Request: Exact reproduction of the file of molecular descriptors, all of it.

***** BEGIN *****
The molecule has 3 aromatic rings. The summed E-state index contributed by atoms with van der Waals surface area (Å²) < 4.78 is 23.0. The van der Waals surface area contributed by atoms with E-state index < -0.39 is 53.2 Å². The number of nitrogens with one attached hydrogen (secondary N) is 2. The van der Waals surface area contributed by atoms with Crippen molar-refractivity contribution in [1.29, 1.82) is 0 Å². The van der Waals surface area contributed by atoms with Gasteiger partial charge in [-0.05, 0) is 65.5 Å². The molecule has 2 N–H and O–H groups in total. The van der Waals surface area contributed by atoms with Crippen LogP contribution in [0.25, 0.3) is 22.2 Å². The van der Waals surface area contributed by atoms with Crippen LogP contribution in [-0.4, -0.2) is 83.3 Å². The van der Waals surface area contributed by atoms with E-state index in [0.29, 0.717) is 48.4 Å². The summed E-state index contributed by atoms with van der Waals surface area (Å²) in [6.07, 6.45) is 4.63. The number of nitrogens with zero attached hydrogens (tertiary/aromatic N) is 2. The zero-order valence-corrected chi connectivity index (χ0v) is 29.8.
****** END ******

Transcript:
The molecule has 3 aromatic rings. The summed E-state index contributed by atoms with van der Waals surface area (Å²) < 4.78 is 23.0. The van der Waals surface area contributed by atoms with E-state index < -0.39 is 53.2 Å². The number of nitrogens with one attached hydrogen (secondary N) is 2. The van der Waals surface area contributed by atoms with Crippen molar-refractivity contribution in [1.29, 1.82) is 0 Å². The van der Waals surface area contributed by atoms with Gasteiger partial charge in [-0.05, 0) is 65.5 Å². The molecule has 2 N–H and O–H groups in total. The van der Waals surface area contributed by atoms with Crippen LogP contribution in [0.25, 0.3) is 22.2 Å². The van der Waals surface area contributed by atoms with Crippen LogP contribution in [-0.4, -0.2) is 83.3 Å². The van der Waals surface area contributed by atoms with E-state index in [0.29, 0.717) is 48.4 Å². The summed E-state index contributed by atoms with van der Waals surface area (Å²) in [6.07, 6.45) is 4.63. The number of nitrogens with zero attached hydrogens (tertiary/aromatic N) is 2. The zero-order valence-corrected chi connectivity index (χ0v) is 29.8.